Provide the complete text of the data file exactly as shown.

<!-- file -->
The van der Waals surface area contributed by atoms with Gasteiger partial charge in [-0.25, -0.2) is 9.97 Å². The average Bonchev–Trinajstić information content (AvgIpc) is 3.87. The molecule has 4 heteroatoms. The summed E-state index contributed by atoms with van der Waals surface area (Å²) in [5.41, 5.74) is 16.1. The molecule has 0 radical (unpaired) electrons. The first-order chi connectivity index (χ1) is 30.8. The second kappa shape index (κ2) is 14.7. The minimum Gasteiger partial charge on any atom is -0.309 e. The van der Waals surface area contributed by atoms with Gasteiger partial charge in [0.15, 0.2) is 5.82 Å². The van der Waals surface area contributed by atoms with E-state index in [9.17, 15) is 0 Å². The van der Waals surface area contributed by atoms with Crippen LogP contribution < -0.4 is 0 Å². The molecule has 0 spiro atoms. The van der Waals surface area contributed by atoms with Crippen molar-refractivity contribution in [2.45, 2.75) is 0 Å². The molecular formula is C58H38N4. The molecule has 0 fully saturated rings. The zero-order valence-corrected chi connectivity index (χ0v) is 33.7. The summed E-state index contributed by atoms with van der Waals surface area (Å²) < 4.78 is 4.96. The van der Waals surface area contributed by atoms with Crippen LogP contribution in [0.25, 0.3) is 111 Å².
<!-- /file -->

The van der Waals surface area contributed by atoms with Gasteiger partial charge in [-0.25, -0.2) is 9.97 Å². The average Bonchev–Trinajstić information content (AvgIpc) is 3.87. The molecule has 4 heteroatoms. The summed E-state index contributed by atoms with van der Waals surface area (Å²) in [5.41, 5.74) is 16.1. The molecule has 0 radical (unpaired) electrons. The first-order chi connectivity index (χ1) is 30.8. The second kappa shape index (κ2) is 14.7. The minimum Gasteiger partial charge on any atom is -0.309 e. The van der Waals surface area contributed by atoms with Gasteiger partial charge in [0.15, 0.2) is 5.82 Å². The van der Waals surface area contributed by atoms with E-state index in [9.17, 15) is 0 Å². The van der Waals surface area contributed by atoms with Crippen LogP contribution < -0.4 is 0 Å². The molecule has 0 spiro atoms. The van der Waals surface area contributed by atoms with Crippen molar-refractivity contribution in [2.45, 2.75) is 0 Å². The molecular formula is C58H38N4. The molecule has 0 fully saturated rings. The zero-order valence-corrected chi connectivity index (χ0v) is 33.7. The summed E-state index contributed by atoms with van der Waals surface area (Å²) < 4.78 is 4.96. The van der Waals surface area contributed by atoms with Crippen LogP contribution in [0.25, 0.3) is 111 Å².